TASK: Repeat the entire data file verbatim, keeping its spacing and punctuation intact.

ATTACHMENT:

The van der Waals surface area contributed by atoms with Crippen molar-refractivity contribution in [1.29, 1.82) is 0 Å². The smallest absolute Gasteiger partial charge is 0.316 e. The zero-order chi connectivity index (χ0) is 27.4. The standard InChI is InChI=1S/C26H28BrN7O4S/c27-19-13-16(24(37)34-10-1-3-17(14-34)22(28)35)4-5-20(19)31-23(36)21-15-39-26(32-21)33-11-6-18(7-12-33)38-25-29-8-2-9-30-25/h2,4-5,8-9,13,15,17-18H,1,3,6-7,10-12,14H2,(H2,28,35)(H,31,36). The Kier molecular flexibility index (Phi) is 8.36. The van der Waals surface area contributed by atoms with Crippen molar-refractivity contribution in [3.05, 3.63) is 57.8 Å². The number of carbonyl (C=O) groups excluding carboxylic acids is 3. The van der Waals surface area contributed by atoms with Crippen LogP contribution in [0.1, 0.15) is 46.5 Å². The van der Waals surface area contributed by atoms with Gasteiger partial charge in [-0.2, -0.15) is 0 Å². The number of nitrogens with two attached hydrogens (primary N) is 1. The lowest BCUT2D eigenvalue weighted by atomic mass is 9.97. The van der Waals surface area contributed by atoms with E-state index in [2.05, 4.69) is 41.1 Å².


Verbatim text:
The van der Waals surface area contributed by atoms with Crippen molar-refractivity contribution in [1.29, 1.82) is 0 Å². The smallest absolute Gasteiger partial charge is 0.316 e. The zero-order chi connectivity index (χ0) is 27.4. The standard InChI is InChI=1S/C26H28BrN7O4S/c27-19-13-16(24(37)34-10-1-3-17(14-34)22(28)35)4-5-20(19)31-23(36)21-15-39-26(32-21)33-11-6-18(7-12-33)38-25-29-8-2-9-30-25/h2,4-5,8-9,13,15,17-18H,1,3,6-7,10-12,14H2,(H2,28,35)(H,31,36). The Kier molecular flexibility index (Phi) is 8.36. The van der Waals surface area contributed by atoms with Crippen molar-refractivity contribution in [3.05, 3.63) is 57.8 Å². The number of carbonyl (C=O) groups excluding carboxylic acids is 3. The van der Waals surface area contributed by atoms with Crippen LogP contribution in [0.1, 0.15) is 46.5 Å². The van der Waals surface area contributed by atoms with Gasteiger partial charge in [-0.2, -0.15) is 0 Å². The number of nitrogens with two attached hydrogens (primary N) is 1. The lowest BCUT2D eigenvalue weighted by atomic mass is 9.97. The van der Waals surface area contributed by atoms with E-state index in [2.05, 4.69) is 41.1 Å².